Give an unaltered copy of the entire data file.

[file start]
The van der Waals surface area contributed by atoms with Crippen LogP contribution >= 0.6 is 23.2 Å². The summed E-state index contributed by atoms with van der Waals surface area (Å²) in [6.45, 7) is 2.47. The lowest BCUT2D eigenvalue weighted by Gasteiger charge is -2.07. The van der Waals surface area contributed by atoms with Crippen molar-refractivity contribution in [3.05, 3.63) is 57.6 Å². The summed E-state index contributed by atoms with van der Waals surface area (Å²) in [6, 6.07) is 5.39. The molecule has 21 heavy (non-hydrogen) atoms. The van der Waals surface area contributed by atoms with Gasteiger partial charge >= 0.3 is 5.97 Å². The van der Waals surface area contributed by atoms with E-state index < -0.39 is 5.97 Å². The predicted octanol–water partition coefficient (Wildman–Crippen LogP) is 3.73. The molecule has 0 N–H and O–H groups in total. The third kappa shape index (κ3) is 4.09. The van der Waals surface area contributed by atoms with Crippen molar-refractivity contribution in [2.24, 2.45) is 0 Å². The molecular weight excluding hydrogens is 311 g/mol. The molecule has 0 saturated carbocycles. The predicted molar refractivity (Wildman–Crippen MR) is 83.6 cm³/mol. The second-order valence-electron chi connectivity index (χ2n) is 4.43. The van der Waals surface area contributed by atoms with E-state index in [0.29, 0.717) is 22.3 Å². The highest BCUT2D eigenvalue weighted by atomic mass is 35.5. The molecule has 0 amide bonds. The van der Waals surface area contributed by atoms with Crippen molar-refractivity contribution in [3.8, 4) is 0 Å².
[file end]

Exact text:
The van der Waals surface area contributed by atoms with Crippen LogP contribution >= 0.6 is 23.2 Å². The summed E-state index contributed by atoms with van der Waals surface area (Å²) in [6.45, 7) is 2.47. The lowest BCUT2D eigenvalue weighted by Gasteiger charge is -2.07. The van der Waals surface area contributed by atoms with Crippen molar-refractivity contribution in [3.05, 3.63) is 57.6 Å². The summed E-state index contributed by atoms with van der Waals surface area (Å²) in [6, 6.07) is 5.39. The molecule has 21 heavy (non-hydrogen) atoms. The van der Waals surface area contributed by atoms with Gasteiger partial charge >= 0.3 is 5.97 Å². The van der Waals surface area contributed by atoms with E-state index < -0.39 is 5.97 Å². The predicted octanol–water partition coefficient (Wildman–Crippen LogP) is 3.73. The molecule has 0 N–H and O–H groups in total. The third kappa shape index (κ3) is 4.09. The van der Waals surface area contributed by atoms with Crippen molar-refractivity contribution in [2.24, 2.45) is 0 Å². The molecular weight excluding hydrogens is 311 g/mol. The molecule has 0 saturated carbocycles. The predicted molar refractivity (Wildman–Crippen MR) is 83.6 cm³/mol. The second-order valence-electron chi connectivity index (χ2n) is 4.43. The van der Waals surface area contributed by atoms with E-state index in [0.29, 0.717) is 22.3 Å². The highest BCUT2D eigenvalue weighted by atomic mass is 35.5. The molecule has 0 amide bonds. The van der Waals surface area contributed by atoms with Crippen molar-refractivity contribution in [3.8, 4) is 0 Å².